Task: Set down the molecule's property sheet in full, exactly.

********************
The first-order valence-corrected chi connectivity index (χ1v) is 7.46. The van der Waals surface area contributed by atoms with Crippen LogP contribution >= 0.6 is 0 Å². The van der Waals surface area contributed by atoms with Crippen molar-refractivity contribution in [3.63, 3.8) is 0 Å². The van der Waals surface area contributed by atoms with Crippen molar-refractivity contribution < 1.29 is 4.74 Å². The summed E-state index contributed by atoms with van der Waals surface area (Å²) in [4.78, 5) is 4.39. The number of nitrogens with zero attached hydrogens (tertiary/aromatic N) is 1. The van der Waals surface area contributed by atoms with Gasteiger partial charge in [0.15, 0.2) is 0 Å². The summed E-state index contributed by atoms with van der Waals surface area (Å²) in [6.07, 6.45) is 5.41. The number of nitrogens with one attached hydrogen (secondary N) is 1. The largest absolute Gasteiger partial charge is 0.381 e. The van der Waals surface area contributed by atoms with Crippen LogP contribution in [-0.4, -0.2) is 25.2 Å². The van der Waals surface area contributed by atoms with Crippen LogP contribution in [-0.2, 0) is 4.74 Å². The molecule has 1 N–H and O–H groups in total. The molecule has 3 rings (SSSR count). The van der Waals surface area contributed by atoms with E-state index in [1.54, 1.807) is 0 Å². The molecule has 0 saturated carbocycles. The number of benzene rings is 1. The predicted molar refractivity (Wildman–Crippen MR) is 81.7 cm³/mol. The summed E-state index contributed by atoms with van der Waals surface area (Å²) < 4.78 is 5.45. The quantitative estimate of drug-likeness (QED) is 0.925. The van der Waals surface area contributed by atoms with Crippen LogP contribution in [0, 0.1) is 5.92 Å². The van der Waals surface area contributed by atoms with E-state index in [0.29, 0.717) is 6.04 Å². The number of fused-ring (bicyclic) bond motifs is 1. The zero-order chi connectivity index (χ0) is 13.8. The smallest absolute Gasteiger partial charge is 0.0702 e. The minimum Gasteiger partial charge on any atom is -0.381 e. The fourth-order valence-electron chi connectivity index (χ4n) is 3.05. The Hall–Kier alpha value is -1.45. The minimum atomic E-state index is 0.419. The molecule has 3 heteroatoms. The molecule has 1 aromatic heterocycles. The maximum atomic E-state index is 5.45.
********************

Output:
The first-order valence-corrected chi connectivity index (χ1v) is 7.46. The van der Waals surface area contributed by atoms with Crippen LogP contribution >= 0.6 is 0 Å². The van der Waals surface area contributed by atoms with Crippen molar-refractivity contribution in [3.63, 3.8) is 0 Å². The van der Waals surface area contributed by atoms with Crippen molar-refractivity contribution < 1.29 is 4.74 Å². The summed E-state index contributed by atoms with van der Waals surface area (Å²) in [4.78, 5) is 4.39. The number of nitrogens with zero attached hydrogens (tertiary/aromatic N) is 1. The van der Waals surface area contributed by atoms with Gasteiger partial charge in [0.15, 0.2) is 0 Å². The summed E-state index contributed by atoms with van der Waals surface area (Å²) in [6.07, 6.45) is 5.41. The number of nitrogens with one attached hydrogen (secondary N) is 1. The largest absolute Gasteiger partial charge is 0.381 e. The van der Waals surface area contributed by atoms with Crippen LogP contribution in [-0.4, -0.2) is 25.2 Å². The van der Waals surface area contributed by atoms with Crippen LogP contribution in [-0.2, 0) is 4.74 Å². The molecule has 1 N–H and O–H groups in total. The molecule has 3 rings (SSSR count). The van der Waals surface area contributed by atoms with E-state index in [1.54, 1.807) is 0 Å². The molecule has 0 saturated carbocycles. The number of benzene rings is 1. The predicted molar refractivity (Wildman–Crippen MR) is 81.7 cm³/mol. The summed E-state index contributed by atoms with van der Waals surface area (Å²) < 4.78 is 5.45. The quantitative estimate of drug-likeness (QED) is 0.925. The van der Waals surface area contributed by atoms with Crippen LogP contribution in [0, 0.1) is 5.92 Å². The van der Waals surface area contributed by atoms with E-state index in [0.29, 0.717) is 6.04 Å². The number of fused-ring (bicyclic) bond motifs is 1. The zero-order chi connectivity index (χ0) is 13.8. The smallest absolute Gasteiger partial charge is 0.0702 e. The minimum Gasteiger partial charge on any atom is -0.381 e. The fourth-order valence-electron chi connectivity index (χ4n) is 3.05. The Hall–Kier alpha value is -1.45. The minimum atomic E-state index is 0.419. The molecule has 3 heteroatoms. The molecule has 1 aromatic heterocycles. The maximum atomic E-state index is 5.45.